On a Saturday morning in mid-October, some 50 people gathered in South London with one question in mind: does education technology improve learning?
This was the first edtech-focused ResearchED conference, and it was quite timely. Judging by recent headlines, along the lines of “Computers have zero impact on learning”, you could be forgiven for assuming that the question had already been answered.
After spending some time thinking about the day, here are my thoughts on the important points raised:
In his keynote speech, Toshiba’s education adviser Bob Harrison (@bobharrisonset) argued that “Will tech improve learning outcomes?” is the wrong question to be asking. There’s no evidence of a causal link between tech and improved outcomes, but there is a correlation between outcomes and teachers who use tech effectively.
This was built upon later in the day by Oliver Quinlan (@oliverquinlan). Discussing what he’s learned from two years of digital research at Nesta, a charity that works to increase the innovation capacity of the UK, he suggested that using tech to save teachers’ time could be something really important and it doesn’t always have to be about students.
I’m inclined to agree. Let’s not completely write off using tech to make teaching easier and focus on it being used only for learning. Ultimately, these two things are intertwined, aren’t they?
Elsewhere, José Picardo (@josepicardoSHS), assistant principal at Surbiton High School, gave a solid account of tech in his school, which incorporates 1:1 iPads for all. Some may question the cost versus the impact, but the truth is if you teach in a school where students pay £14,000 in fees then the cost of a tablet is really neither here nor there. It was a reminder of context.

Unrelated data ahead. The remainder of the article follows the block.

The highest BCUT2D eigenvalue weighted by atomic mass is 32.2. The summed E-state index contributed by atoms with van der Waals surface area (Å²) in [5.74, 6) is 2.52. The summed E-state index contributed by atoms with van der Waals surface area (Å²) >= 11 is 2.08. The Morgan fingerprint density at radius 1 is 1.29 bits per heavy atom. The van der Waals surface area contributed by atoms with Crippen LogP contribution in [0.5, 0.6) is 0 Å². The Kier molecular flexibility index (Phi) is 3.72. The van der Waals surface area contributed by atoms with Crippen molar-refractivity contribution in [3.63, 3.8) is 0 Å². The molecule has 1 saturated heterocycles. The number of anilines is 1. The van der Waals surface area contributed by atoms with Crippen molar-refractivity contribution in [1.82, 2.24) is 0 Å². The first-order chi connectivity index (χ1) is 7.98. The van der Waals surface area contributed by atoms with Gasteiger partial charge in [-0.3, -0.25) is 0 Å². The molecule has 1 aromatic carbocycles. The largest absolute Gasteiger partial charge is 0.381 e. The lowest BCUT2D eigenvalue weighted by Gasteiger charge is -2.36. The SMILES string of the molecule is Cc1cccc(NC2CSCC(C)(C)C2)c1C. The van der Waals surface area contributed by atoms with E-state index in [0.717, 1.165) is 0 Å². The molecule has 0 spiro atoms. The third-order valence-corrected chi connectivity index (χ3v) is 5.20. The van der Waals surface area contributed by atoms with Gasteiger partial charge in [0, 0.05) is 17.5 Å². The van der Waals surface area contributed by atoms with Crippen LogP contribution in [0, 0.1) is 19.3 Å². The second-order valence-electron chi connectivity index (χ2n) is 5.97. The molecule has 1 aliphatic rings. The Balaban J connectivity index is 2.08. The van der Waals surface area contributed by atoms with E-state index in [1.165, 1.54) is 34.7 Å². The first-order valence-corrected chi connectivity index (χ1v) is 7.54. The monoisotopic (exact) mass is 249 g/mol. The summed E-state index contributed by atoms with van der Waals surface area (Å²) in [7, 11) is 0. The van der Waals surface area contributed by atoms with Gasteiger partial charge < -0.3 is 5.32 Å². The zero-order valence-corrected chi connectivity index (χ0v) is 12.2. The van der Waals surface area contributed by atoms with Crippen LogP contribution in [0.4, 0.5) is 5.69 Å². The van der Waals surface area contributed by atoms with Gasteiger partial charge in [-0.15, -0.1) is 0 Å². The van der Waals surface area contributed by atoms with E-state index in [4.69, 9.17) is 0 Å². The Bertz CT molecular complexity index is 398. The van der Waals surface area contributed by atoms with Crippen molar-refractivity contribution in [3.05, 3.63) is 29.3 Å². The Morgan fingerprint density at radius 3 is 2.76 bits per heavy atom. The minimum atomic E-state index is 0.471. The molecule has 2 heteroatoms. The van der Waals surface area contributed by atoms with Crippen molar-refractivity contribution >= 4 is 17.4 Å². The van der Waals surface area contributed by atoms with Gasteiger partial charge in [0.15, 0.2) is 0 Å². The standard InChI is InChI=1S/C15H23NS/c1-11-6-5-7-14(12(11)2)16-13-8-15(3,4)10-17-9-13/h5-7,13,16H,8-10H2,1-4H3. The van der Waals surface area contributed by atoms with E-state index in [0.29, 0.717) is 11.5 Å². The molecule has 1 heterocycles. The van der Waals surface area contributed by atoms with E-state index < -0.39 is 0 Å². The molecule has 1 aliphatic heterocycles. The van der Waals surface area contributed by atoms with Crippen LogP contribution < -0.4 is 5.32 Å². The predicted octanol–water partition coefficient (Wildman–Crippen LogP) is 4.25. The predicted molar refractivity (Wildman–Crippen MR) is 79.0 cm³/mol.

Mind you, whatever the context, there’s one thing none of us should be doing: tying tech use to learning walks or appraisals. If you make it a box to tick on all lesson observation forms, you run the risk of forcing teachers into using it.
The final session I wish to highlight was run by Terry Freedman (@terryfreedman). He took us through the process of how research goes from academic report to news headline and how it can get distorted. This brings me back to those headlines about computers having no impact on learning, all based on the Organisation for Economic Cooperation and Development report Students, Computers and Learning. What this suggests is not that computers are a waste of time but that pedagogy may not have caught up with what tech has to offer. Yet.
That last word is important. Events like ResearchED are vital – the more we share, the more we can learn and, hopefully, catch up so we make the most of tech in the classroom.
Claire Lotriet is a teacher at Henwick Primary School in London. She tweets at @OhLottie and blogs at www.clairelotriet.com